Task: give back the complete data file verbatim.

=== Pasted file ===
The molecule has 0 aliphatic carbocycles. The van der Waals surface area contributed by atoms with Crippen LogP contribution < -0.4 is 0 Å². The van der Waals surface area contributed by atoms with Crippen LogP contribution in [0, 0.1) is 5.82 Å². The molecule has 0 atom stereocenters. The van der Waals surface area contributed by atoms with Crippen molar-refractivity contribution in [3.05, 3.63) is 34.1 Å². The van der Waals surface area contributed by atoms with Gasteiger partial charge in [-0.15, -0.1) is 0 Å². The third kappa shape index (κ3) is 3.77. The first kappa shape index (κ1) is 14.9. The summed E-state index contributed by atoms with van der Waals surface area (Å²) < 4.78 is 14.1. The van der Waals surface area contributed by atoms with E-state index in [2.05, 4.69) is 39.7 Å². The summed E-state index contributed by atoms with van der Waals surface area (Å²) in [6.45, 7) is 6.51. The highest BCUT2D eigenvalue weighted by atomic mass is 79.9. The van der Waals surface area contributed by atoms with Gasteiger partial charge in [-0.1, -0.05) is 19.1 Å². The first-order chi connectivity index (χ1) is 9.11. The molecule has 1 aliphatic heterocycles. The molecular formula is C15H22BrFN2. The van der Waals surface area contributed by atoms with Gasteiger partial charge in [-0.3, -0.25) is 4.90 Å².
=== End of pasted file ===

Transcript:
The molecule has 0 aliphatic carbocycles. The van der Waals surface area contributed by atoms with Crippen LogP contribution < -0.4 is 0 Å². The van der Waals surface area contributed by atoms with Crippen LogP contribution in [0, 0.1) is 5.82 Å². The molecule has 0 atom stereocenters. The van der Waals surface area contributed by atoms with Crippen molar-refractivity contribution in [3.05, 3.63) is 34.1 Å². The van der Waals surface area contributed by atoms with Gasteiger partial charge in [-0.15, -0.1) is 0 Å². The third kappa shape index (κ3) is 3.77. The first kappa shape index (κ1) is 14.9. The summed E-state index contributed by atoms with van der Waals surface area (Å²) < 4.78 is 14.1. The van der Waals surface area contributed by atoms with E-state index in [2.05, 4.69) is 39.7 Å². The summed E-state index contributed by atoms with van der Waals surface area (Å²) in [6.45, 7) is 6.51. The highest BCUT2D eigenvalue weighted by atomic mass is 79.9. The van der Waals surface area contributed by atoms with Gasteiger partial charge in [-0.1, -0.05) is 19.1 Å². The first-order chi connectivity index (χ1) is 9.11. The molecule has 1 aliphatic heterocycles. The molecular formula is C15H22BrFN2. The van der Waals surface area contributed by atoms with Gasteiger partial charge in [-0.3, -0.25) is 4.90 Å².